When attempting to quantify the market performance of the multifamily industry over a set period, a regional look is informative. Another way of analyzing performance though, is by price class. This type of breakdown is an effective way to take the temperature of the industry and can give clues as to where we’re headed.
ALN does not assign a typical property class to properties, because that classification is subjective, and can change market-to-market. Every professional in the industry could have a slightly different definition or perception of what a Class A or a Class C property is, depending on any number of factors. As a result, ALN assigns conventional properties to a price class depending on each property’s average effective rent per square foot percentile within its market. This allows for a clearer apples-to-apples comparison of market segments around the country.
Nationwide, all of the multifamily price classes experienced solid absorption in the last year. For the most part, top tier price classes had a particularly good year for absorption, especially in larger metro areas. Rent increases, however, were not quite as heady as in prior years. The top two price classes were well off pace in rent growth over the last 12 months.
Price Class A
Price Class A’s absorbed more than 130,000 net units resulting in an average occupancy gain of almost 7% for the year. Currently, Class A properties have an average occupancy of 87.2%, the highest value in several years. Even with the introduction of more than 70,000 units, rents for the top tier increased only 3.6% over the last year. Much of this rent growth can be attributed to new supply, since rent growth in properties stabilized before a year ago was only 2.6% over the last year.
Some of the best gains in occupancy were in the major markets in Georgia, Tennessee, Colorado, New York and Pennsylvania. Each of those states experienced more than 10% growth in occupancy in their Class A properties. Markets in Oklahoma and Wisconsin couldn’t keep up with the introduction of new units, causing a drop in average occupancy. Mississippi markets actually had negative absorption over the last year for their premier properties.
The DC area, Nevada and Arizona experienced the strongest rent growth in Class A’s with gains of more than 6.5%. However, in the last few years 6.5% would have placed them in the middle of the pack nationally. We are also starting to see negative rent growth in several markets for the premium assets. The Pacific Northwest, Oklahoma and Kansas all experienced negative rent growth at the top end of the market.
Price Class B
The influx of Class A tiered properties pushed more units into the secondary price category over the last 12 months. Fortunately, those properties maintained their occupancy levels and overall national occupancy for Class B tier properties rose slightly, 0.6%, to an average of 91.2%. Effective rents rose 5.3% nationally for the Class B level properties. While that is a respectable amount in any given year, it is well off the pace of 2015 and 2016.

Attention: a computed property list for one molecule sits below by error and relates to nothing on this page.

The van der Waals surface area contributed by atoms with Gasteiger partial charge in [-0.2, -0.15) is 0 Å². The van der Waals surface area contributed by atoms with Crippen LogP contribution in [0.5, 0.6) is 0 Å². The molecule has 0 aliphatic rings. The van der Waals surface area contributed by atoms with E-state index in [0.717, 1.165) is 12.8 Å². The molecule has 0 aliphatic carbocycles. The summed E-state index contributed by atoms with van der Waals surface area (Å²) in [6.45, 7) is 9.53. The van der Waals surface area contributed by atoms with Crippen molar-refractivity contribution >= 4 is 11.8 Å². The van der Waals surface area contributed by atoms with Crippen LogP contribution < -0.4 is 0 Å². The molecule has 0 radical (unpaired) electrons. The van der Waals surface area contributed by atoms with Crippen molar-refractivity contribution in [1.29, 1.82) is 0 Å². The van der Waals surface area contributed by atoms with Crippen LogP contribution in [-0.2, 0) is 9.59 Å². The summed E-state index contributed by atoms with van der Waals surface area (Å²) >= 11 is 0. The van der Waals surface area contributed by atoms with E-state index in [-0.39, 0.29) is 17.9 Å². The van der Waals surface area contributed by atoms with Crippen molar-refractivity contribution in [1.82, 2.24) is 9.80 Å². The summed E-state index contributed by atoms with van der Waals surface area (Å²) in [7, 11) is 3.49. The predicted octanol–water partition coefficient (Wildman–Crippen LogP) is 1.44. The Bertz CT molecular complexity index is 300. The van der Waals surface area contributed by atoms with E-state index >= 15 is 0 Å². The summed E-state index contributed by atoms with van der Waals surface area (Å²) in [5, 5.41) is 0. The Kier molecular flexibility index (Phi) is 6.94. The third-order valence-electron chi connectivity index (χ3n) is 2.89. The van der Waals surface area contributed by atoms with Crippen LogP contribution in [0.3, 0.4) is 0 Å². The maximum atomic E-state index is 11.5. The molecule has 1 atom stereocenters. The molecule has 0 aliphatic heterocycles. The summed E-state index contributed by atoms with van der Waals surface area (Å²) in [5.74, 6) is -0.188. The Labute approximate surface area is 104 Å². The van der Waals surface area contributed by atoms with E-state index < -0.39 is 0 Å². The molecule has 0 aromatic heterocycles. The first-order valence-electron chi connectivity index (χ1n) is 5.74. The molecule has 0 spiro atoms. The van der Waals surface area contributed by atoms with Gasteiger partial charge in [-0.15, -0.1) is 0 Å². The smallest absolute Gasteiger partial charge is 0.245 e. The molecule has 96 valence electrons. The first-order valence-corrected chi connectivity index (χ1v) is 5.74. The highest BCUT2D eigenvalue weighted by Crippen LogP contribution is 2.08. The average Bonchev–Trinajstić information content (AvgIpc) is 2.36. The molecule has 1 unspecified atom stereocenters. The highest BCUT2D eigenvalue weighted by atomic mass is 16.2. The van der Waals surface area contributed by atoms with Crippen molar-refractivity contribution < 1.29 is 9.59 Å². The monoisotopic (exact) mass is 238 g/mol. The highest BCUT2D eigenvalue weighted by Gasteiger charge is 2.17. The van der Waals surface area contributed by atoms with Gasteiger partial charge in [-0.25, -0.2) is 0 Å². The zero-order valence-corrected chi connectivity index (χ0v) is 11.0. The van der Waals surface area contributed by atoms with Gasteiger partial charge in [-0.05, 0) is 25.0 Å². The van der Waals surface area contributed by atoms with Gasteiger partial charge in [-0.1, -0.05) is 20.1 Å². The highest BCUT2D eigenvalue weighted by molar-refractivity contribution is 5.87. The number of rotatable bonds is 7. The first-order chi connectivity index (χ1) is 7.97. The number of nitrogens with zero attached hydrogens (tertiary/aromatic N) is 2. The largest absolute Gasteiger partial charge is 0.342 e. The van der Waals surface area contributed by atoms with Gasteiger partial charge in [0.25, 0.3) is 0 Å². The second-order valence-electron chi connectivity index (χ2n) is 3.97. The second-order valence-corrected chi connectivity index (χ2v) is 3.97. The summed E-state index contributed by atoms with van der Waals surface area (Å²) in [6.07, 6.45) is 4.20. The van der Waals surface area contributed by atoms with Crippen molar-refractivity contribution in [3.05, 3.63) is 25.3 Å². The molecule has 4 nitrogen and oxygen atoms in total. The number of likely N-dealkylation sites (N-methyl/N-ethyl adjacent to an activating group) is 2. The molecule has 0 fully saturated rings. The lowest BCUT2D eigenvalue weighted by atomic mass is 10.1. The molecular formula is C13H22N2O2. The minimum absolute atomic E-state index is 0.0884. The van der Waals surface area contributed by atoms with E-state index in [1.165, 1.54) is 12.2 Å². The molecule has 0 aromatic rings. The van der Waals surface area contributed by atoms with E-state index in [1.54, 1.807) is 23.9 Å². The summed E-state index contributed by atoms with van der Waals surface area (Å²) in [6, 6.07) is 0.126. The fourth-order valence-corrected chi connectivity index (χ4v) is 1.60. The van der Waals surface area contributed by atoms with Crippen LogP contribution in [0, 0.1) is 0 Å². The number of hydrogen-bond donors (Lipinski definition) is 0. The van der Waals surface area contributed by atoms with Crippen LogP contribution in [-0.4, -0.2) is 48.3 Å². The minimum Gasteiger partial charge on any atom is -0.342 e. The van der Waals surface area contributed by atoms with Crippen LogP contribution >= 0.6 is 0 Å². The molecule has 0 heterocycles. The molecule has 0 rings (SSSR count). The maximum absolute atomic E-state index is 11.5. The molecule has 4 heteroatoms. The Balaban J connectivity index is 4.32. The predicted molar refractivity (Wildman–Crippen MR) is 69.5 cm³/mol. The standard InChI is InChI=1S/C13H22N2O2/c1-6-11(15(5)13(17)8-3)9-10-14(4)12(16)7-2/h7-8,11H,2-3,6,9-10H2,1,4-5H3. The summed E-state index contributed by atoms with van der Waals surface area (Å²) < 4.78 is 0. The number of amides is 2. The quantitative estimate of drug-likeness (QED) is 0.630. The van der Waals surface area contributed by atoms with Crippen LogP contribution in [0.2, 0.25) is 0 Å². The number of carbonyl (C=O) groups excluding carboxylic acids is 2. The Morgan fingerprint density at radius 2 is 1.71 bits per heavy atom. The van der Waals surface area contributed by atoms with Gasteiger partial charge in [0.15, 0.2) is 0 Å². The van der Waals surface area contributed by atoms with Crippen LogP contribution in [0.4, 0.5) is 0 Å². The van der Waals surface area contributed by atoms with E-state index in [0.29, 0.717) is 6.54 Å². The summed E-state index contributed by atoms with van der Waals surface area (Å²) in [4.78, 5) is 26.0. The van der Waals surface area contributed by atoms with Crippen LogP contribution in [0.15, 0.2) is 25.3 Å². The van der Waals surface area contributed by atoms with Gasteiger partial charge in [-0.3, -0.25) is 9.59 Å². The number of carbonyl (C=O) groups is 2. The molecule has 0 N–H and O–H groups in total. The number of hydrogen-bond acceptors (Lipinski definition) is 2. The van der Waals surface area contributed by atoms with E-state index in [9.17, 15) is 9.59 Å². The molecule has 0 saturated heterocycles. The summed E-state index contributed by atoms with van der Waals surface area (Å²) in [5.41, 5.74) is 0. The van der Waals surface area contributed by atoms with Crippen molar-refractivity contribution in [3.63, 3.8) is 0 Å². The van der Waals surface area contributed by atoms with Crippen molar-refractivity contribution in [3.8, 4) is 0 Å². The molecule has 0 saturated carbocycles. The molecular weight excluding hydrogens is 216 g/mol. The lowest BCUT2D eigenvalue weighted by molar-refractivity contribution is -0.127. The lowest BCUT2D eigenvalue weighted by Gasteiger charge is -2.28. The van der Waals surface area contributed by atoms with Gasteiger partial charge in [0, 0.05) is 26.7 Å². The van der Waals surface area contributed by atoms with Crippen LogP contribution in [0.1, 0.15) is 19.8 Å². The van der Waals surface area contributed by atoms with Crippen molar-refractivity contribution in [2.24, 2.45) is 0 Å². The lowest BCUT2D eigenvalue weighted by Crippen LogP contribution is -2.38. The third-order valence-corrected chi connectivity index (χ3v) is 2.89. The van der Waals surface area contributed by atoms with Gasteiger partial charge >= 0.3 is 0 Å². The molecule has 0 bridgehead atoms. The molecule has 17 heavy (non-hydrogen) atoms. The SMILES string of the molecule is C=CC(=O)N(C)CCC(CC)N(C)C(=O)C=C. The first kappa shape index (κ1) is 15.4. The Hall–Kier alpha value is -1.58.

At 6.6% rent growth, the desert markets of Nevada and Arizona also performed just as well over the past year in this product class as they did for the Class A priced properties. Florida markets also outperformed the national average in this product class. Salt Lake City kept pace with these markets as well.
At the other end of the spectrum, the poor price performance of the top tiers also worked its way down in the Oregon, Wisconsin and Oklahoma markets. However, the Oklahoma markets did manage to eke out a little rent growth in the Class B tier properties.
Price Class C
The lower tier properties nationally didn’t experience the same softness in rent growth in most markets. The competition, for now, seems focused on the newer and higher end properties. Nationally, Class C and D’s had rent growth around 5%, and occupancies are holding steady in the 93-94% range.
In the big picture, the last 12 months have shown that while absorption continues to remain relatively healthy, some markets are experiencing increasing competition for new renters at the top end of the market. In these markets this sector is in danger of oversupply. If we start to see more price softening at the lower end of the spectrum, then we may have crossed an inflection point toward a new business cycle in multifamily in those markets.
Interested in learning more about Price Tiers in your area? With a subscription to ALN OnLine, you can review Quoted Rent and Occupancy by Price Tier even down to the Submarket level. Click the picture to the left for a sample of our Submarket Trend Report! Ready to subscribe to ALN OnLine? Get in touch today to discuss pricing and options.
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